1355248766 Spinning off Popkey theory on defeat of Luna Laws, Idaho Statesman reader creates 'Sugar City Mom Index' Idaho Statesman Copyright 2014 Idaho Statesman . All rights reserved. This material may not be published, broadcast, rewritten or redistributed.

Former Idaho Supreme Court Justice Byron Johnson dead at 75

Justice Byron Johnson, a singular character in Idaho public life, died Sunday at his home in Boise's Collister neighborhood.

Johnson was a baseball star at Boise High School, once striking out future Hall of Famer Harmon Killebrew. He went on to Harvard and the practice of law, retiring from the court after 11 years in 1999. He also was a Democratic candidate for U.S. Senate in 1972.

Johnson quit wearing ties in court, wrote poetry, climbed mountains and was a part of the unusual culture of Idaho City, where he lived for many years with his wife, Judge Patricia Young.

Idaho House completes committee assignments, 50% turnover in chairmanships

The House completed its organizational business just before noon Friday, including new chairmen on seven of 14 committees.

The new committee leaders are: Business, Rep. Frank Henderson, R-Post Falls; Commerce & Human Resources, Rep. Steve Hartgen, R-Twin Falls; Education, Rep. Reed DeMordaunt, R-Eagle; Health & Welfare, Rep. Fred Wood, R-Burley; Resources & Conservation, Rep. Lawerence Denney, R-Midvale; Revenue & Taxation, Rep. Gary Collins, R-Nampa; Ways & Means, Rep. Eric Anderson, R-Priest Lake.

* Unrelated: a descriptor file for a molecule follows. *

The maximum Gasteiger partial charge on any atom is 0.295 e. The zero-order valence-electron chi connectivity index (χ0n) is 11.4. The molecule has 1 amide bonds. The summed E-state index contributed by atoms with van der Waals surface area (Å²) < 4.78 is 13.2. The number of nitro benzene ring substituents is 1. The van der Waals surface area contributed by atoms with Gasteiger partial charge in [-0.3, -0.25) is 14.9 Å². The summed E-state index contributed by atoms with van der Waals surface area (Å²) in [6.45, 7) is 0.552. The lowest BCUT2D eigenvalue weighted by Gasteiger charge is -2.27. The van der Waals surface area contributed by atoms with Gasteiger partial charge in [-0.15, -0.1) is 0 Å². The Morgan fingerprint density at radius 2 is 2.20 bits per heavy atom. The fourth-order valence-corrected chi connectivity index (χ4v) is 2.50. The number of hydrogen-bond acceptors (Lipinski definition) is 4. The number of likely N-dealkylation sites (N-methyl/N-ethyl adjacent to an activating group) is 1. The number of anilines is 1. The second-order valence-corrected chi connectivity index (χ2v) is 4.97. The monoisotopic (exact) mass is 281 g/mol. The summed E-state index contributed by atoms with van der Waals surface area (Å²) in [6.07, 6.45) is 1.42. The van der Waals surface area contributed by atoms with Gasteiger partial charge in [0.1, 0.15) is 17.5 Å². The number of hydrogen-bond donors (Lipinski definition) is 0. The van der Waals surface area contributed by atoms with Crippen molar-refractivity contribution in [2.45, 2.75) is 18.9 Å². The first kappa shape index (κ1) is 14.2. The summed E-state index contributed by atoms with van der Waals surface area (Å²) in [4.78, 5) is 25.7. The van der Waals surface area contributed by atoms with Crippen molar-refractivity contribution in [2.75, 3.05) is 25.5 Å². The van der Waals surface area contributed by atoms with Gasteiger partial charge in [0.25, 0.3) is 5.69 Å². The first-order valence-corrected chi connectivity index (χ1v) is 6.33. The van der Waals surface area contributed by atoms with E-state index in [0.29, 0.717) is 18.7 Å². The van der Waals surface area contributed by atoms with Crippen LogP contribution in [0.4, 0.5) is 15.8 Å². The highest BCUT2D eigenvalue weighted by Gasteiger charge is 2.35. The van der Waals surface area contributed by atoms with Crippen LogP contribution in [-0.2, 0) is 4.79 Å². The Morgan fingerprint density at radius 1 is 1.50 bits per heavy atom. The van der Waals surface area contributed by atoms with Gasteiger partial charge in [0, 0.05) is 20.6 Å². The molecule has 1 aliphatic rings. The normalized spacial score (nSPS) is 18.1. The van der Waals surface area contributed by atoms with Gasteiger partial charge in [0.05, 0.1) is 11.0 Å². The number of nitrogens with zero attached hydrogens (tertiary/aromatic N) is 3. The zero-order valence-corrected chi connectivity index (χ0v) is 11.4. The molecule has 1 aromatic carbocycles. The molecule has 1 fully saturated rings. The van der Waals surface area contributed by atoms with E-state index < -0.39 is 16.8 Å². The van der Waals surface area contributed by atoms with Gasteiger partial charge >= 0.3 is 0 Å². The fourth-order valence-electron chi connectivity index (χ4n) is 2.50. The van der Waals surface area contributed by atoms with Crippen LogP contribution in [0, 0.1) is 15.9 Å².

The full slate follows:

Appropriations

Idaho Senate makes committee assignments, House to follow soon

The Senate completed its organizational session Thursday afternoon and announced committee assignments. The new chairs are Agriculture, led by Sen. Steve Bair, R-Blackfoot; Commerce & Human Resources, Sen. John Tippets, R-Montpelier; Health & Welfare, Sen. Lee Heider, R-Twin Falls; Judiciary & Rules, Sen. Patti Anne Lodge, R-Huston; Local Government and Taxation, Sen. Jeff Siddoway, R-Terreton; and Transportation, Sen. Bert Brackett, R-Rogerson.

New Idaho Speaker Bedke has conciliatory words, suggests chairmanship for Denney

Newly elected Idaho House Speaker Scott Bedke said he doesn't plan to remove any incumbent committee chairmen and that he's considering asking former Speaker Lawerence Denney to lead a committee.

"I'm not anticipating making any changes," said Bedke, R-Oakley, shortly after Denney swore him in as his successor Thursday morning. Bedke said he will try to reshuffle schedules to allow every member to have a morning committee and rely heavily on a record-breaking freshman class.

Denney gracefully transfers power to Bedke in Idaho House

House Speaker Lawerence Denney convened the House one last time Thursday morning, then handled the gavel he’s wielded for six years to the man who made history in replacing him.

Scott Bedke, a seven-term Republican from Oakley, defeated Denney, R-Midvale, Wednesday night in a secret-ballot closed-door caucus.

Denney worked the House through its first 15 minutes of business.